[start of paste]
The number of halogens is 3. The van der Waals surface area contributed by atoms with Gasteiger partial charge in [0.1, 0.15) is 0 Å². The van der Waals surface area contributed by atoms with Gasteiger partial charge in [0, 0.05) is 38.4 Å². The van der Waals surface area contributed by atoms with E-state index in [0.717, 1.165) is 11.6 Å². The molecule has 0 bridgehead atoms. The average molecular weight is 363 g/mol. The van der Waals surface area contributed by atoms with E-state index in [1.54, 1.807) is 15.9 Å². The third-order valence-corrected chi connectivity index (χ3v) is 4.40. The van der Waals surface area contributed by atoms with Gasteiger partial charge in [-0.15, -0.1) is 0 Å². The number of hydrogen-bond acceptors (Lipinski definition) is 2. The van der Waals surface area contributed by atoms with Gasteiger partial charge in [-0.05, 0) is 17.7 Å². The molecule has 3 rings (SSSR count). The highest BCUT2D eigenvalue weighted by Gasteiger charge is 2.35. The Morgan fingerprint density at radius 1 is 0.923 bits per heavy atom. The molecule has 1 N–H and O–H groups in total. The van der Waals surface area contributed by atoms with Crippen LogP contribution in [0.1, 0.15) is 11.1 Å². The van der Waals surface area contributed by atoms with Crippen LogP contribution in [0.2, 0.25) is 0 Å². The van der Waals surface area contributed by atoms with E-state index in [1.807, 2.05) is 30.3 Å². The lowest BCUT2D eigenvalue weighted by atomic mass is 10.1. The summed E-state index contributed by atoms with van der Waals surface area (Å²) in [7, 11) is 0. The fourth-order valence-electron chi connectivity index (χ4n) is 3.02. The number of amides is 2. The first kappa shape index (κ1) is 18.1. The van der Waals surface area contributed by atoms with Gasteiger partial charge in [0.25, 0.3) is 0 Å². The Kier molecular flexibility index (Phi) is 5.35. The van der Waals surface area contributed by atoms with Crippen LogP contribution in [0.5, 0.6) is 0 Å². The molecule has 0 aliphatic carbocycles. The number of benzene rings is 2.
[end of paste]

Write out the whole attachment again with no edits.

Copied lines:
The number of halogens is 3. The van der Waals surface area contributed by atoms with Gasteiger partial charge in [0.1, 0.15) is 0 Å². The van der Waals surface area contributed by atoms with Gasteiger partial charge in [0, 0.05) is 38.4 Å². The van der Waals surface area contributed by atoms with E-state index in [0.717, 1.165) is 11.6 Å². The molecule has 0 bridgehead atoms. The average molecular weight is 363 g/mol. The van der Waals surface area contributed by atoms with E-state index in [1.54, 1.807) is 15.9 Å². The third-order valence-corrected chi connectivity index (χ3v) is 4.40. The van der Waals surface area contributed by atoms with Gasteiger partial charge in [-0.15, -0.1) is 0 Å². The number of hydrogen-bond acceptors (Lipinski definition) is 2. The van der Waals surface area contributed by atoms with Gasteiger partial charge in [-0.05, 0) is 17.7 Å². The molecule has 3 rings (SSSR count). The highest BCUT2D eigenvalue weighted by Gasteiger charge is 2.35. The Morgan fingerprint density at radius 1 is 0.923 bits per heavy atom. The molecule has 1 N–H and O–H groups in total. The van der Waals surface area contributed by atoms with Crippen LogP contribution in [0.1, 0.15) is 11.1 Å². The van der Waals surface area contributed by atoms with Crippen LogP contribution in [0.2, 0.25) is 0 Å². The van der Waals surface area contributed by atoms with E-state index in [1.807, 2.05) is 30.3 Å². The lowest BCUT2D eigenvalue weighted by atomic mass is 10.1. The summed E-state index contributed by atoms with van der Waals surface area (Å²) in [7, 11) is 0. The fourth-order valence-electron chi connectivity index (χ4n) is 3.02. The number of amides is 2. The first kappa shape index (κ1) is 18.1. The van der Waals surface area contributed by atoms with Gasteiger partial charge in [0.25, 0.3) is 0 Å². The Kier molecular flexibility index (Phi) is 5.35. The van der Waals surface area contributed by atoms with Crippen LogP contribution in [0.5, 0.6) is 0 Å². The molecule has 0 aliphatic carbocycles. The number of benzene rings is 2.